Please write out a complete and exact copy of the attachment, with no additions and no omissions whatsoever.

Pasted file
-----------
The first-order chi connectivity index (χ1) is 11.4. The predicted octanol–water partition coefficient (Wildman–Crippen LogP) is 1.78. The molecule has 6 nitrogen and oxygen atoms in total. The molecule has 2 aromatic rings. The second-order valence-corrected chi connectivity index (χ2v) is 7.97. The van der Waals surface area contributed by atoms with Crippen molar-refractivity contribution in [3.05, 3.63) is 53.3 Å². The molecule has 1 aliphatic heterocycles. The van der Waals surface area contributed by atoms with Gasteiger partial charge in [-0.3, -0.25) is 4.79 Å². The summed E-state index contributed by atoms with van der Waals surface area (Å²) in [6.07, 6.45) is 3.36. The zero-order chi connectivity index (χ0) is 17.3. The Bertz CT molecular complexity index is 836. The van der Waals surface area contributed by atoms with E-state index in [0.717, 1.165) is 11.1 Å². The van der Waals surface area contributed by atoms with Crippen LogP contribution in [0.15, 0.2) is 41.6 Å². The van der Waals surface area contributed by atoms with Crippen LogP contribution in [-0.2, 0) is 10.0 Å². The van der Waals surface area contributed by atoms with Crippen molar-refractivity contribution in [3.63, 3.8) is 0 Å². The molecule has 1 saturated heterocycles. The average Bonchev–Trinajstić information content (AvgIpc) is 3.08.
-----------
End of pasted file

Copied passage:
The first-order chi connectivity index (χ1) is 11.4. The predicted octanol–water partition coefficient (Wildman–Crippen LogP) is 1.78. The molecule has 6 nitrogen and oxygen atoms in total. The molecule has 2 aromatic rings. The second-order valence-corrected chi connectivity index (χ2v) is 7.97. The van der Waals surface area contributed by atoms with Crippen molar-refractivity contribution in [3.05, 3.63) is 53.3 Å². The molecule has 1 aliphatic heterocycles. The van der Waals surface area contributed by atoms with Gasteiger partial charge in [-0.3, -0.25) is 4.79 Å². The summed E-state index contributed by atoms with van der Waals surface area (Å²) in [6.07, 6.45) is 3.36. The zero-order chi connectivity index (χ0) is 17.3. The Bertz CT molecular complexity index is 836. The van der Waals surface area contributed by atoms with E-state index in [0.717, 1.165) is 11.1 Å². The van der Waals surface area contributed by atoms with Crippen LogP contribution in [0.15, 0.2) is 41.6 Å². The van der Waals surface area contributed by atoms with Crippen LogP contribution in [-0.2, 0) is 10.0 Å². The van der Waals surface area contributed by atoms with Crippen molar-refractivity contribution in [3.63, 3.8) is 0 Å². The molecule has 1 saturated heterocycles. The average Bonchev–Trinajstić information content (AvgIpc) is 3.08.